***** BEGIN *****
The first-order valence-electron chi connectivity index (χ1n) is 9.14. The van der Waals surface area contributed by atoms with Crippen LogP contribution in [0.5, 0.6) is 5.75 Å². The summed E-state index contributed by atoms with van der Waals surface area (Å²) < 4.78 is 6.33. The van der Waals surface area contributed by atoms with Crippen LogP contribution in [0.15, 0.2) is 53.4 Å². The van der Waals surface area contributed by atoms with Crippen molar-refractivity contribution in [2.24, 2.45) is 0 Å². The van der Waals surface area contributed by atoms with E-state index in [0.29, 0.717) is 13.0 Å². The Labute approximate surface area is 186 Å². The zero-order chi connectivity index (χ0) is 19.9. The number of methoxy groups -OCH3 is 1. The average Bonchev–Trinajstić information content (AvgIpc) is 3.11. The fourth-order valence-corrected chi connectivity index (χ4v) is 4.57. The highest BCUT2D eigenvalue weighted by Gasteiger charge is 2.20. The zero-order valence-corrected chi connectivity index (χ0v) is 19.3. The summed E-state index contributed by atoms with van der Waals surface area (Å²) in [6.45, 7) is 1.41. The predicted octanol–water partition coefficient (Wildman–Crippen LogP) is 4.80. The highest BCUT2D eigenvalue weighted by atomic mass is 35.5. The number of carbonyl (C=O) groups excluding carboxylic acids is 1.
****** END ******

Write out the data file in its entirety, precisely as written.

The first-order valence-electron chi connectivity index (χ1n) is 9.14. The van der Waals surface area contributed by atoms with Crippen LogP contribution in [0.5, 0.6) is 5.75 Å². The summed E-state index contributed by atoms with van der Waals surface area (Å²) < 4.78 is 6.33. The van der Waals surface area contributed by atoms with Crippen LogP contribution in [0.15, 0.2) is 53.4 Å². The van der Waals surface area contributed by atoms with Crippen molar-refractivity contribution in [2.24, 2.45) is 0 Å². The van der Waals surface area contributed by atoms with E-state index in [0.29, 0.717) is 13.0 Å². The Labute approximate surface area is 186 Å². The zero-order chi connectivity index (χ0) is 19.9. The number of methoxy groups -OCH3 is 1. The average Bonchev–Trinajstić information content (AvgIpc) is 3.11. The fourth-order valence-corrected chi connectivity index (χ4v) is 4.57. The highest BCUT2D eigenvalue weighted by Gasteiger charge is 2.20. The zero-order valence-corrected chi connectivity index (χ0v) is 19.3. The summed E-state index contributed by atoms with van der Waals surface area (Å²) in [6.45, 7) is 1.41. The predicted octanol–water partition coefficient (Wildman–Crippen LogP) is 4.80. The highest BCUT2D eigenvalue weighted by atomic mass is 35.5. The number of carbonyl (C=O) groups excluding carboxylic acids is 1.